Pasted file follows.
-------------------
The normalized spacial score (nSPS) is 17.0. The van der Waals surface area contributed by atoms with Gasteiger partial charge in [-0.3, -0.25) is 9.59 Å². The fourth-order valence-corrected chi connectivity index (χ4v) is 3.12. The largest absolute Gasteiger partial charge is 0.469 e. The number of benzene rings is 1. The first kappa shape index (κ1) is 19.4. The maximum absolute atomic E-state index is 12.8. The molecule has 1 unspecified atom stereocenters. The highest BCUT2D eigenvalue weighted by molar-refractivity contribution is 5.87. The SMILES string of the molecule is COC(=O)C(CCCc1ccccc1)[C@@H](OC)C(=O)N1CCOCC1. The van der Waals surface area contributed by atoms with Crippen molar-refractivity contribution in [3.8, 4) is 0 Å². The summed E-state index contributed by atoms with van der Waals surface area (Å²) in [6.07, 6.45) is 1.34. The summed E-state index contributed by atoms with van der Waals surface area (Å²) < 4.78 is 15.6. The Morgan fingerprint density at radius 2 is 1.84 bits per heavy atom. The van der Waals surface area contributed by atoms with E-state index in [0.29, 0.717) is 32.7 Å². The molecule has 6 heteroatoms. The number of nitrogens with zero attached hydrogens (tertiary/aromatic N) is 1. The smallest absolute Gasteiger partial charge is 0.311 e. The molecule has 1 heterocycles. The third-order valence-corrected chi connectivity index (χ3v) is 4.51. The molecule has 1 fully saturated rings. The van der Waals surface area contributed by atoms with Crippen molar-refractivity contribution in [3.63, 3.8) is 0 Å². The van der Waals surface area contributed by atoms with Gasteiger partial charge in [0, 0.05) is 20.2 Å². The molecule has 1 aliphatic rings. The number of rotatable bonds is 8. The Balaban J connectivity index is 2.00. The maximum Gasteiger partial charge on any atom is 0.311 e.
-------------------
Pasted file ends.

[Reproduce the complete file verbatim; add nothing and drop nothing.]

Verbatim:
The normalized spacial score (nSPS) is 17.0. The van der Waals surface area contributed by atoms with Gasteiger partial charge in [-0.3, -0.25) is 9.59 Å². The fourth-order valence-corrected chi connectivity index (χ4v) is 3.12. The largest absolute Gasteiger partial charge is 0.469 e. The number of benzene rings is 1. The first kappa shape index (κ1) is 19.4. The maximum absolute atomic E-state index is 12.8. The molecule has 1 unspecified atom stereocenters. The highest BCUT2D eigenvalue weighted by molar-refractivity contribution is 5.87. The SMILES string of the molecule is COC(=O)C(CCCc1ccccc1)[C@@H](OC)C(=O)N1CCOCC1. The van der Waals surface area contributed by atoms with Crippen molar-refractivity contribution in [3.8, 4) is 0 Å². The summed E-state index contributed by atoms with van der Waals surface area (Å²) in [6.07, 6.45) is 1.34. The summed E-state index contributed by atoms with van der Waals surface area (Å²) < 4.78 is 15.6. The Morgan fingerprint density at radius 2 is 1.84 bits per heavy atom. The van der Waals surface area contributed by atoms with E-state index in [0.29, 0.717) is 32.7 Å². The molecule has 6 heteroatoms. The number of nitrogens with zero attached hydrogens (tertiary/aromatic N) is 1. The smallest absolute Gasteiger partial charge is 0.311 e. The molecule has 1 heterocycles. The third-order valence-corrected chi connectivity index (χ3v) is 4.51. The molecule has 1 fully saturated rings. The van der Waals surface area contributed by atoms with Crippen molar-refractivity contribution in [3.63, 3.8) is 0 Å². The van der Waals surface area contributed by atoms with Gasteiger partial charge in [0, 0.05) is 20.2 Å². The molecule has 1 aliphatic rings. The number of rotatable bonds is 8. The Balaban J connectivity index is 2.00. The maximum Gasteiger partial charge on any atom is 0.311 e.